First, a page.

The United States is currently faced with many challenges: finding ways to help Americans save money, decreasing the rate of unemployment, and battling global warming, all in the midst of an economic crisis. Energy efficiency is one of the most effective, short-term and long-term resources that can address all of these issues. The implementation of an Energy Efficiency Resource Standard (EERS) is a proven mechanism proven to encourage productive investments in greater levels of energy efficiency.
Energy efficiency is the cheapest, fastest, and cleanest source of energy. This report highlights the importance of energy efficiency and the various market barriers that have limited the use of energy efficiency, discusses current state actions, and explains how an EERS works to achieve large energy savings. Most importantly, this report summarizes the potential savings that the United States might attain through the adoption of a national EERS as determined by a recent ACEEE analysis and explains the methodology supporting the analysis.
The current proposals for a federal EERS, House of Representatives Bill 889 (H.R. 889), sponsored by Representative Edward Markey (D-MA), and Senate Bill 548 (S. 548), sponsored by Senator Charles Schumer (D-NY), are both known as the Save American Energy Act. These bills call for distribution utilities throughout the country to demonstrate 15% electricity savings and 10% natural gas savings by 2020.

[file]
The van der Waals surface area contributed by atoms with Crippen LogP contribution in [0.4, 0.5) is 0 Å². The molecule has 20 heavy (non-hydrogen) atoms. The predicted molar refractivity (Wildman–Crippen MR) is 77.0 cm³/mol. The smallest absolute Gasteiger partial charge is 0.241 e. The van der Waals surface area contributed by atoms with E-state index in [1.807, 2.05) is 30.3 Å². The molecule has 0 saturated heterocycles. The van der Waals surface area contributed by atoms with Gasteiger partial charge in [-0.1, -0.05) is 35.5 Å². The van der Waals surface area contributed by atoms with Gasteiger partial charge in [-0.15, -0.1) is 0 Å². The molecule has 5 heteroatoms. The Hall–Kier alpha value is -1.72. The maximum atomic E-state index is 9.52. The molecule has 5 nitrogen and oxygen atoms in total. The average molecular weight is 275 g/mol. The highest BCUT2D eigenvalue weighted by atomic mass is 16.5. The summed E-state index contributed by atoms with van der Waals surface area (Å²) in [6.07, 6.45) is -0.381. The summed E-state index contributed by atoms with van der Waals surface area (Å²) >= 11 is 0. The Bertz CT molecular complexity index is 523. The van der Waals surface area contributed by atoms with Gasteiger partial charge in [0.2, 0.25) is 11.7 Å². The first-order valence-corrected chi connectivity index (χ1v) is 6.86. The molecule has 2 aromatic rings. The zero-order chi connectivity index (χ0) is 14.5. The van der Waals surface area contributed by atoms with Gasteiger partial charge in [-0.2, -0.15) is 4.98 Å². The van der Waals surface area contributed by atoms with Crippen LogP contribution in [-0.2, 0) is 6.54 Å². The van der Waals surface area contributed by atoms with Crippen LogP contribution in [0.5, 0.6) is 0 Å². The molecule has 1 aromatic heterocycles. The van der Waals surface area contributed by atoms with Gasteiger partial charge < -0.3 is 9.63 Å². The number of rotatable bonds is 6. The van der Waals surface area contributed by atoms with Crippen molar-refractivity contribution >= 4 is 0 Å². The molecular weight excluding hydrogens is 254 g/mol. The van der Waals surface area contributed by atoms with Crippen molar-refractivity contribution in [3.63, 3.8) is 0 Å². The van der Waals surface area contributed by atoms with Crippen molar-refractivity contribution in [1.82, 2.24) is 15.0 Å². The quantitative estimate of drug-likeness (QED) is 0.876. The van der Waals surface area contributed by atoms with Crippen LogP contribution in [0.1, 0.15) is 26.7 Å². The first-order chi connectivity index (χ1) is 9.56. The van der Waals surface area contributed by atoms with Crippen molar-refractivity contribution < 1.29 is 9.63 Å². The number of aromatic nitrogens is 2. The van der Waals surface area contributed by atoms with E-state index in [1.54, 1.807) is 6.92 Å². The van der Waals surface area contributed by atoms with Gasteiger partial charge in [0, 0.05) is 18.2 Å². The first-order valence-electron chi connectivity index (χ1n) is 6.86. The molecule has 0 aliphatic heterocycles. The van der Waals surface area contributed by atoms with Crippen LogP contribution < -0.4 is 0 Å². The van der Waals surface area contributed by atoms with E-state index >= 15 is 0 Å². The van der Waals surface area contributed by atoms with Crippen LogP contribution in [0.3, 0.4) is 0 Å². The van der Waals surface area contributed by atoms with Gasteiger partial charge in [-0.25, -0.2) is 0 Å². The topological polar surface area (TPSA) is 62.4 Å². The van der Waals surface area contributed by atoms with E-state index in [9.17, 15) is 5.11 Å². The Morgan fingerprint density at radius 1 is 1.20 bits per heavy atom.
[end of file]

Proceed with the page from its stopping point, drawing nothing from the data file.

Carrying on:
The energy saved through the proposed federal EERS could power almost 48 million households in 2020, accounting for about 36% of the households in the United States. Moreover, this level of energy savings will save Americans almost $170 billion, create over 220,000 jobs and reduce greenhouse gas pollution by 262 million metric tons while eliminating the need to build 390 power plants. These and other impacts are summarized in the table below.
An EERS focuses on natural gas and electric utilities, encouraging continually increasing energy savings over time. Currently, nineteen states are implementing a state-based EERS. Policy actions at the federal level are necessary to strengthen the continued development and implementation of EERS at the state level and expand this policy to all 50 states.
Learn more about EERS and other potential energy legislation.